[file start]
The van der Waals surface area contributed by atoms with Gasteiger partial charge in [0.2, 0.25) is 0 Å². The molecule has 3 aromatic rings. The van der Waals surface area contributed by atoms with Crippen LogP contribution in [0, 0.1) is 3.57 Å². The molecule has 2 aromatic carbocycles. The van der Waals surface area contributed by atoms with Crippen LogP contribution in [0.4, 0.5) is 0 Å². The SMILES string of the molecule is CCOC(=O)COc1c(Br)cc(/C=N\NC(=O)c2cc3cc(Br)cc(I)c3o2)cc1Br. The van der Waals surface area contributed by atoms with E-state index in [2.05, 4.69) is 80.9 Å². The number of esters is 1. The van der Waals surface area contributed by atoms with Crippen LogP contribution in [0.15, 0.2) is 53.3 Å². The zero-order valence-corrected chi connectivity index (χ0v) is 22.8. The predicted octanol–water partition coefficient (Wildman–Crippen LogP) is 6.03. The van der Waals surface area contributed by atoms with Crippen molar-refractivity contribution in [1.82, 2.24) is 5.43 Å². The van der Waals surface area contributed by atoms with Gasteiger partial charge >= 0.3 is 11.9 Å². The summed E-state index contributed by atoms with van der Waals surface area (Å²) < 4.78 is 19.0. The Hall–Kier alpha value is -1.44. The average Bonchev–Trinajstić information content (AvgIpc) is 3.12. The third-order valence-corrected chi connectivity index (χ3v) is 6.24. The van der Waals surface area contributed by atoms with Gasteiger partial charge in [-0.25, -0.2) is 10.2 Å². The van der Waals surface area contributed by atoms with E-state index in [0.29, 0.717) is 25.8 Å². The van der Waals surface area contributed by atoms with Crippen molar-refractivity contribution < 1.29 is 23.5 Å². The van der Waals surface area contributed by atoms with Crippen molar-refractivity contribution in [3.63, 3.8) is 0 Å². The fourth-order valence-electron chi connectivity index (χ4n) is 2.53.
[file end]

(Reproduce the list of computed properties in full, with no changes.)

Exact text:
The van der Waals surface area contributed by atoms with Gasteiger partial charge in [0.2, 0.25) is 0 Å². The molecule has 3 aromatic rings. The van der Waals surface area contributed by atoms with Crippen LogP contribution in [0, 0.1) is 3.57 Å². The molecule has 2 aromatic carbocycles. The van der Waals surface area contributed by atoms with Crippen LogP contribution in [0.4, 0.5) is 0 Å². The SMILES string of the molecule is CCOC(=O)COc1c(Br)cc(/C=N\NC(=O)c2cc3cc(Br)cc(I)c3o2)cc1Br. The van der Waals surface area contributed by atoms with E-state index in [2.05, 4.69) is 80.9 Å². The number of esters is 1. The van der Waals surface area contributed by atoms with Crippen LogP contribution in [0.15, 0.2) is 53.3 Å². The zero-order valence-corrected chi connectivity index (χ0v) is 22.8. The predicted octanol–water partition coefficient (Wildman–Crippen LogP) is 6.03. The van der Waals surface area contributed by atoms with Crippen molar-refractivity contribution in [1.82, 2.24) is 5.43 Å². The van der Waals surface area contributed by atoms with Gasteiger partial charge >= 0.3 is 11.9 Å². The summed E-state index contributed by atoms with van der Waals surface area (Å²) < 4.78 is 19.0. The Hall–Kier alpha value is -1.44. The average Bonchev–Trinajstić information content (AvgIpc) is 3.12. The third-order valence-corrected chi connectivity index (χ3v) is 6.24. The van der Waals surface area contributed by atoms with Gasteiger partial charge in [-0.25, -0.2) is 10.2 Å². The van der Waals surface area contributed by atoms with E-state index in [0.29, 0.717) is 25.8 Å². The van der Waals surface area contributed by atoms with Crippen molar-refractivity contribution < 1.29 is 23.5 Å². The van der Waals surface area contributed by atoms with Crippen molar-refractivity contribution in [3.63, 3.8) is 0 Å². The fourth-order valence-electron chi connectivity index (χ4n) is 2.53.